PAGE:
For much of the last two decades, the story of Ontario’s automotive sector has been one of disruption, decline and deindustrialization. This narrative is certainly grounded in reality, with waves of plant closures since the 2000s that tracked the volatility of the broader economy, reaching a nadir with the 2019 shuttering of Oshawa’s venerable GM facilities.
However, the recent announcements of massive reinvestment by the Detroit Three of GM, Ford and Fiat-Chrysler (FCA) mark a historic moment in Ontario’s industrial history, one that fundamentally changes the direction of the province’s future. Instead of witnessing the demise of its cornerstone industry, Ontario is poised to be on the cutting edge of one of the greatest high-tech transformations in manufacturing history.
With an injection of $5 billion over the next few years to retool Windsor and Oakville to build the next generation of electric vehicles (EVs), plus the reopening of Oshawa to meet North American demand for trucks, the impact upon employment, tool and die, the parts sector and the overall effects upon the Southern Ontario economy is difficult to overstate. If Canada also becomes a battery-EV supply chain leader, as many in government and industry hope given the country’s mineral and technological potential, the future consequences promise to be even greater.
While the announcements of EV and gas-powered truck production seem contradictory, given the auto sector’s shift to carbon-cutting technologies, in fact, these decisions reflect an incredible vote of confidence in Ontario’s ability to produce both the present and future of personal mobility.
In understanding and contextualizing this game-changing shift, three important factors need to emphasized.
First, deindustrialization as a process can be challenged, and is not inevitable. Jerry Dias and Unifor deserve credit for their fight to convince major automakers, governments and Ontarians that the province’s workers are not only capable, but that Ontario can be at the centre of the 21st-century mobility revolution. Dias’ determination to push Ford and FCA for new EV product mandates, and his shrewd fight to maintain some production at Oshawa following the closure, has paid off spectacularly and broken the cycle of deindustrialization that stalked the sector.
Second, an activist state is essential to encouraging investment and reinvestment in auto, the pinnacle of the manufacturing sector. Since the 1990s, virtually every new North American plant or expansion has had some aspect of government support, including those in Mexico and the U.S. south. Government support effectively pays for itself by leveraging billions in direct foreign investment dollars; these investments continue to provide additional benefits through personal and corporate income taxes and secondary and tertiary jobs and investment.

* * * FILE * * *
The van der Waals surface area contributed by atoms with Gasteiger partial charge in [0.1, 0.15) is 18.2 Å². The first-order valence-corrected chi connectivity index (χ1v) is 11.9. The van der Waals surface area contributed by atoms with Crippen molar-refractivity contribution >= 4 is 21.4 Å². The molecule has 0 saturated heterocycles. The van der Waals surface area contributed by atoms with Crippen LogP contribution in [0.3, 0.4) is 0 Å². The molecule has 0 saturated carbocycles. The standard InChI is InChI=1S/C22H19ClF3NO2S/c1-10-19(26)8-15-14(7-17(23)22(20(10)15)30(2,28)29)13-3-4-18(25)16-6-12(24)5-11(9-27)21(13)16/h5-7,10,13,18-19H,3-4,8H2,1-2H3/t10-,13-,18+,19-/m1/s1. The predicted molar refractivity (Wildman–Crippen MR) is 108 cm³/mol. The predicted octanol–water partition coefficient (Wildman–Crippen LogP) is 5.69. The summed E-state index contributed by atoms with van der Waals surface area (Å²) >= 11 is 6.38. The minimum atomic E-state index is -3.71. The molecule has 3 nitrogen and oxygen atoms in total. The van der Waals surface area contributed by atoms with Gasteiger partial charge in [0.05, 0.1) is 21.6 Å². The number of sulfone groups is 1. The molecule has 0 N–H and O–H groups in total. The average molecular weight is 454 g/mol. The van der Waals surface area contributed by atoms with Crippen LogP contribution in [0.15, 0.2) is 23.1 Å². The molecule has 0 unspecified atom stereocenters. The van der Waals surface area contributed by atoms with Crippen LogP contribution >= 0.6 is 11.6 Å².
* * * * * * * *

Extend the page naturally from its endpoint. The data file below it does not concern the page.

Third, while it is often easy to demonize the Detroit manufacturers for closing plants and cutting jobs, here the firms deserve credit for committing to Canadian production, and for finally recognizing that Canada merits a share of the automobile’s EV future. It’s no exaggeration to state that without these investments, Canada’s industry might easily have gone the way of Australia’s, whose last auto assembly plant closed down in 2017.
Of course, this isn’t the first time that Canadian governments and workers have collaborated to convince automakers to take steps that avert deindustrialization.
In the 1970s, when safety, fuel economy and emissions regulations required massive plant retooling and threatened to leave Canada’s auto sector behind, governments pushed to ensure that the sector received its fair share of this investment, including Ottawa and Ontario’s 1978 $68-million incentive to secure what became Ford’s Essex $535-million engine plant, still in operation today.
Then, in the wake of Chrysler’s 1980 near collapse, the Canadian government cajoled the firm to reinvest in its Windsor plant in exchange for supporting the company’s bailout through loan guarantees (though no money was actually provided to Chrysler). Since then, Windsor has built more than 15 million minivans and become one of the company’s most important global facilities.
In the mid-1980s, Japanese manufacturers decided to establish plants in the United States, with Canada potentially being bypassed for billions of dollars of future investment. The Canadian government successfully used both incentives and threats to convince the Japanese to build plants in Ontario, including, notably, a Vancouver port slowdown of imports. Labour leaders such as Bob White also pushed for Japanese investment. Four decades later, Toyota and Honda were Canada’s 2020 auto production leaders.
In 2005, as the SUV boom was just hitting its stride, the Ontario and Canadian governments supported the construction of Toyota’s $800-million Woodstock facility with $125 million in grants, including training and infrastructure. Additional government support in the 2010s resulted in more than $2 billion in new Toyota investment, and the production of hybrid vehicles, an important step along the road to the mobility revolution.
During the 2008-9 Great Recession, when GM and Chrysler faced bankruptcy, the Canadian and Ontario governments provided support and eventually took ownership shares in the companies, while workers made sacrifices to help keep the firms afloat. Both bounced back well, and despite GM’s since-reversed Oshawa closure, have maintained significant facilities in Ontario, including plants in Ingersoll, Brampton and Toronto, and tech centres in Markham and Windsor.
All of these examples show that deindustrialization cannot only be avoided, but that support for auto manufacturing can lead to a profound generational change for Ontario’s economy and a greener environmental future, and that is certainly worth cheering about.
Source: The Star